At first, no one thought she could be a contender. Ms Palin was far from the most gifted or experienced member of a crowded field of hopefuls: whatever her popular appeal, in the final analysis voters would surely remember the superior qualifications of her rivals and leave her disappointed. That was the conventional wisdom. But last night, the Palin juggernaut hit top gear once again – and it appeared to be on the point of proving the conventional wisdom wrong.
That description could apply to Sarah, Tea Party favourite, who was on the first stop of a nationwide book tour that some say is supposed to help her clamber back to the top of the pile of potential Republican presidential candidates. It applies equally well to Bristol, her daughter, who was due to compete in the final of the TV show Dancing with the Stars – and whose underdog appeal against far superior dancers is comparable to Ann Widdecombe's in Strictly Come Dancing. Last night, whether it wanted to or not, America was forced to acknowledge that Palins of all generations are a cultural force that simply won't go away.
If Bristol's rise can be dismissed as entertainment, her mother's relentless publicity drive has raised more fundamental questions. From her new cable reality show to her influence in the midterm elections, November has been Palin month. Is she occupying the media stage with such stunning success to give oxygen to a White House run? Or is she allowing speculation about her political future to rage to give oxygen to her media ventures?
"When she says that she is considering a run for the White House, everyone should take her seriously," said Nicolle Wallace, who was communications director in the Bush White House and a senior adviser to John McCain when he ran for president in 2008 with Ms Palin, then the Governor of Alaska, as his running mate. "She is the most important person on the Republican stage right now."
Her behaviour seems to support that theory. The former vice-presidential candidate's appearance in Phoenix, Arizona, last night began a nationwide tour that will include visits to states that come early in the presidential nomination process. And her book America by Heart: Reflections on Faith, Family and Flag takes Barack Obama to task, accusing him of misunderstanding how Americans think, of narcissism in power and of having an "average-to-below-average view of our country".
Boring European films, the exceptional wonder of America, and Bristol's virtues as a single mother are also features of the book, which hit the shelves yesterday. If there was any risk of fading from public view, help has come from 20-year-old Bristol, who has twirled all the way to the finals of Dancing with the Stars thanks to the votes of the viewers who have consistently overruled the judges.
The success of the younger Palin has brought even more publicity than it might because of allegations of vote-rigging. The suspicion is that Ms Palin's Tea Party fans are cheating by over-voting. The show's producers deny it.
Still, the enthusiasm of the family's fanbase seems unquestionable. And yet there are also reasons to be sceptical of a presidential run by Palin Snr. On the one hand, it has hardly gone unnoticed that two early states in the primary election circuit, Ohio and South Carolina, appear on her book tour schedule. Iowa, which will hold the first caucuses to help choose the nominees of both parties in barely 13 months from now, will have the benefit of two appearances, beginning with a book-signing in Des Moines this Saturday. Seemingly, however, she is going to Iowa without plans for what all the other putative candidates are already doing in the state: reaching out to local donors and Republican grandees.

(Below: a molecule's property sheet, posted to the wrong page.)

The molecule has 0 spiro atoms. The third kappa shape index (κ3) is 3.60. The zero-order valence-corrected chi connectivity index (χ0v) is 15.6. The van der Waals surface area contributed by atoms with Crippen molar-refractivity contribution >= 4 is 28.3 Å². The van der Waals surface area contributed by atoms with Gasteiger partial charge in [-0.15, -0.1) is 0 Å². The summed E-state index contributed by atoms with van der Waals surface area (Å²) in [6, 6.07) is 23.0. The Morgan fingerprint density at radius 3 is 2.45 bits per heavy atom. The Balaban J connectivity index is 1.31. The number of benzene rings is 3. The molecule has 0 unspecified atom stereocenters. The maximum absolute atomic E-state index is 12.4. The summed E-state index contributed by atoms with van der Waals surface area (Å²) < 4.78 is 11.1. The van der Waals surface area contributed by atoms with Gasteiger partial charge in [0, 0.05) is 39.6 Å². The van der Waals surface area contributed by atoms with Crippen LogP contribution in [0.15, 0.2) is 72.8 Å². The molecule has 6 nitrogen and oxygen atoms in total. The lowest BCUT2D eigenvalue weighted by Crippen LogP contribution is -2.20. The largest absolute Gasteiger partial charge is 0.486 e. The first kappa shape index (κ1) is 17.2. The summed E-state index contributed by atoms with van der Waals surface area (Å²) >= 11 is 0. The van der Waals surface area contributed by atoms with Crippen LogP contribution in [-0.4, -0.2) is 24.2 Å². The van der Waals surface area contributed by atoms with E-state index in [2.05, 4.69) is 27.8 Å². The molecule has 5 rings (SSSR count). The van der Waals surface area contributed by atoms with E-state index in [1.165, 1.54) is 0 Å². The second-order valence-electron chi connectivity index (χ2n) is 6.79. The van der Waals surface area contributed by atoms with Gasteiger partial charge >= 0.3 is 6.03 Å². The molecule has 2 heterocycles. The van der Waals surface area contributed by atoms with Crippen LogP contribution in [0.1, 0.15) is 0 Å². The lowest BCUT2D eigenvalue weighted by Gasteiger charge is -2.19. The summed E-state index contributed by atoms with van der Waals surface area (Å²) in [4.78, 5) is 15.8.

It's why people like Mark McKinnon, also a former McCain adviser, are not so sure that the White House is in her sights. "I think the idea of a Sarah Palin candidacy is more attractive than the reality of one," he told The Los Angeles Times. "Right now she's got all the fame, money and influence one could possibly ever wish for with no accountability. Why throw all that away for the misery of a campaign?"
The book is already destined to be a best-seller. Like the television programme Sarah Palin's Alaska, it has the feel of having come from her heart, not from a ghost-writer. It is stuffed with homespun life-lessons and observations that the Tea Party folk – who get great praise from her pen – will devour.
Nor does Mr Obama get off lightly. "We have a President, perhaps for the first time since the founding of our republic, who expresses his belief that America is not the greatest earthly force for good the world has ever known," she writes. Of course, this being the Palins, it's family first. And although the book went to the printers long before the national debate started about Bristol and her dancing abilities, Sarah dwells at length on the glories of her daughter — if not as a performer, as a doting single mother. She proudly ponders her daughter's pluck in raising a baby boy, comparing her to television's Murphy Brown, the eponymous alcoholic journalist in the classic sitcom.
"Which is the more courageous course for a young, single mother: to sit down and shut up and avoid the critics," Palin asks her readers, "or to speak out in a painfully honest way about how tough single parenting is? I'm biased of course, but given a choice of role models between Bristol and Murphy Brown, I choose Bristol."
It might not be exactly the contest that the younger Palin found herself in last night. But in the long run, the cultural divide that the family has deepened may prove to be even trickier to navigate than those complicated dance routines.